If you pay any attention to television ads for kids’ food or scan the baby food aisle at the supermarket, you’ll immediately see that there’s a heavy emphasis on healthy foods for little people. And if you happen to have kids, you probably put forth a valiant effort to give them the best nutrition possible. But the sad fact is, while we obsess about whether a food has too much fat or too many preservatives for our kids, we’ll throw just about anything down our own hatch. Consider how you could improve the quality of your own diet by adopting a few healthy eating habits kids usually follow.
5 Healthy Eating Habits that Adults Can Learn from Kids
Drink Your Milk!
There’s good reason why you should adopt the healthy eating habit of pouring yourself a glass of milk at dinner, too. Not only can dairy help build bone mass and strong teeth, but studies show that it can also cut the risk of hypertension, obesity, kidney stones, and colon cancer. Plus, because dairy contains a good amount of protein, you can help keep hunger at bay by drinking or eating milk products. On average, adult men and women need 1000 milligrams of calcium per day (older men and women need more – 1200 milligrams per day). For a very adult way to squeeze in dairy when you’re on the go, try a nonfat latte.
Pick Pure Produce
Babies don’t eat french fries, green beans covered in cream of mushroom soup and spinach drowning in butter – and neither should you. Prime baby foods are made from pure ingredients – simply vegetables and fruits blended with water. Why? It’s important for children to get off to a good start by learning to appreciate the unadulterated flavors of produce. If you’ve strayed from this simple mindset and only like your produce fully loaded, smothered or dipped, rehab your own healthy eating habits by going back to basics. Try fresh, local, and in-season fruits and vegetables, which taste great on their own, as well as lightly steamed or roasted.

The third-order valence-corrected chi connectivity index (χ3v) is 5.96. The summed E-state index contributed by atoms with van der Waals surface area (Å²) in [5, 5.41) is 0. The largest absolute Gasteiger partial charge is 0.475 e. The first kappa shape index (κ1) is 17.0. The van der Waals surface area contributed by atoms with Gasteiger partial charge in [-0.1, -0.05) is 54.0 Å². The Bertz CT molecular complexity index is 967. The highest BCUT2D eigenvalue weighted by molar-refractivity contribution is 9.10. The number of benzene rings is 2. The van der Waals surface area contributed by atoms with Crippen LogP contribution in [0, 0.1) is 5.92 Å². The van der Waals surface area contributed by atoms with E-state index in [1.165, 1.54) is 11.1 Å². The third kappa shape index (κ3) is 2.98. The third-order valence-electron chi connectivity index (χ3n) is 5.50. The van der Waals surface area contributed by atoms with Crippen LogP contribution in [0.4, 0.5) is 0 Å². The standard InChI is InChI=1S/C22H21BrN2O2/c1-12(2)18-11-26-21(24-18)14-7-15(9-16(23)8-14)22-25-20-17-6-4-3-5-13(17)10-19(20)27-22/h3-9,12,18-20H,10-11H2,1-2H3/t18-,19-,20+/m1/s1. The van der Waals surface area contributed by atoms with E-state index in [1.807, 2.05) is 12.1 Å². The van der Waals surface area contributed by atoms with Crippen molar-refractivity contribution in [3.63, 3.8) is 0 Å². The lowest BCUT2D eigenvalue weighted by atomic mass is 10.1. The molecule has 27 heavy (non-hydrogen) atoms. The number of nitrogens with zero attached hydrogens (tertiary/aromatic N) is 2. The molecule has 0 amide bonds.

Serve Simple Cereal
There is a lot of emphasis on starting infants out on pure cereals. If you read the labels on baby cereals, you’ll find that there are very few – if any – additives like sugar and salt. But scan the cereal aisle of the local supermarket, and you’ll realize the shelves are crammed with adult cereals that are loaded with refined grains and sugar. Take a cue from the little ones and choose simple, whole grain cereals that are low in sugar (less than 5 grams per serving). If you find you need more flavor, add your own fruit.
Drop Out of the Clean Plate Club
Ever notice what a child does when they’re done eating? Whatever food is left on the plate goes from being an edible to a plaything. While we’re not suggesting that you squish your pasta between your fingers when you’re done, we are suggesting that when you feel full, you should stop eating – a healthy eating practice that can save you hundreds of calories per meal.
Find Your Seat at the Table
If you’re a parent yourself, there’s no doubt you’ve admonished your child for eating somewhere besides the table. It’s likely that your aim in doing so is to prevent your sofa from becoming a food drop zone, but as an adult, eating at the table can have bigger rewards than clean furniture. When you sit to eat, you’re conscious of every bite that goes into your mouth, meaning that you minimize the risk of mindless eating – like devouring a bag of chips as you munch in front of the tube.
The Bottom Line
Harness your inner kid and adopt these healthy eating habits you thought you’d outgrown. Even better, when your meal is over, make like a kid and go outside and play!
Beth Sumrell Ehrensberger is a Registered Dietitian and holds a Master Degree in Public Health. An experienced nutrition counselor, writer and public speaker, Beth specializes in translating complex nutrition information into practical concepts. Beth was awarded a Nutrition Communications Fellowship to the National Cancer Institute, and has worked on the internationally recognized Nutrition Action Healthletter of the Center for Science in the Public Interest.